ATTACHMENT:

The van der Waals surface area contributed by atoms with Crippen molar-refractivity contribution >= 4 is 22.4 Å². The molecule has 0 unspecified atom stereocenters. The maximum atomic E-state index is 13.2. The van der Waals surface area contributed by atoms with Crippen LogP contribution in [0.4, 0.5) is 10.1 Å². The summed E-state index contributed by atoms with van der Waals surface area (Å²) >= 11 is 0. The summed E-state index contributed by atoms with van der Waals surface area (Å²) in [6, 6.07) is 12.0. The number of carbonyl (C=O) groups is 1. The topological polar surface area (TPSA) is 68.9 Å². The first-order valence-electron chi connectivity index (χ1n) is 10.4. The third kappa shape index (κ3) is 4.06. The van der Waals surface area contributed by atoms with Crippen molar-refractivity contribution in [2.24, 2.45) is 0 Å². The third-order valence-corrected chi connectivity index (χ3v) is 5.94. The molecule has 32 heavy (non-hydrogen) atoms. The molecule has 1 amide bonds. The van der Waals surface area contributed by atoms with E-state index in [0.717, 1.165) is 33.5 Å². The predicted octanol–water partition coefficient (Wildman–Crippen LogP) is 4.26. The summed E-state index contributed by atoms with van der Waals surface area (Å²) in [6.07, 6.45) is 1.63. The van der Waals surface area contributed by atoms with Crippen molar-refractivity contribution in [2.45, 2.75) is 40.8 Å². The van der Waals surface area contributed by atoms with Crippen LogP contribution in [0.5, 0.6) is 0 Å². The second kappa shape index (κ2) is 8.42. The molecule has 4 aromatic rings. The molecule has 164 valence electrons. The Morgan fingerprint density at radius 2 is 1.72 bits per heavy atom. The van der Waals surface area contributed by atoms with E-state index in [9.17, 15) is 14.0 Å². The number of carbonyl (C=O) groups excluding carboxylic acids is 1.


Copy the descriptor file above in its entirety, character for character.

The van der Waals surface area contributed by atoms with Crippen molar-refractivity contribution >= 4 is 22.4 Å². The molecule has 0 unspecified atom stereocenters. The maximum atomic E-state index is 13.2. The van der Waals surface area contributed by atoms with Crippen LogP contribution in [0.4, 0.5) is 10.1 Å². The summed E-state index contributed by atoms with van der Waals surface area (Å²) >= 11 is 0. The summed E-state index contributed by atoms with van der Waals surface area (Å²) in [6, 6.07) is 12.0. The number of carbonyl (C=O) groups is 1. The topological polar surface area (TPSA) is 68.9 Å². The first-order valence-electron chi connectivity index (χ1n) is 10.4. The third kappa shape index (κ3) is 4.06. The van der Waals surface area contributed by atoms with Crippen molar-refractivity contribution in [2.24, 2.45) is 0 Å². The third-order valence-corrected chi connectivity index (χ3v) is 5.94. The molecule has 32 heavy (non-hydrogen) atoms. The molecule has 1 amide bonds. The van der Waals surface area contributed by atoms with E-state index in [0.717, 1.165) is 33.5 Å². The predicted octanol–water partition coefficient (Wildman–Crippen LogP) is 4.26. The summed E-state index contributed by atoms with van der Waals surface area (Å²) in [6.07, 6.45) is 1.63. The van der Waals surface area contributed by atoms with Crippen molar-refractivity contribution in [2.45, 2.75) is 40.8 Å². The van der Waals surface area contributed by atoms with Crippen LogP contribution in [0.5, 0.6) is 0 Å². The second kappa shape index (κ2) is 8.42. The molecule has 4 aromatic rings. The molecule has 164 valence electrons. The Morgan fingerprint density at radius 2 is 1.72 bits per heavy atom. The van der Waals surface area contributed by atoms with E-state index in [9.17, 15) is 14.0 Å². The number of carbonyl (C=O) groups excluding carboxylic acids is 1.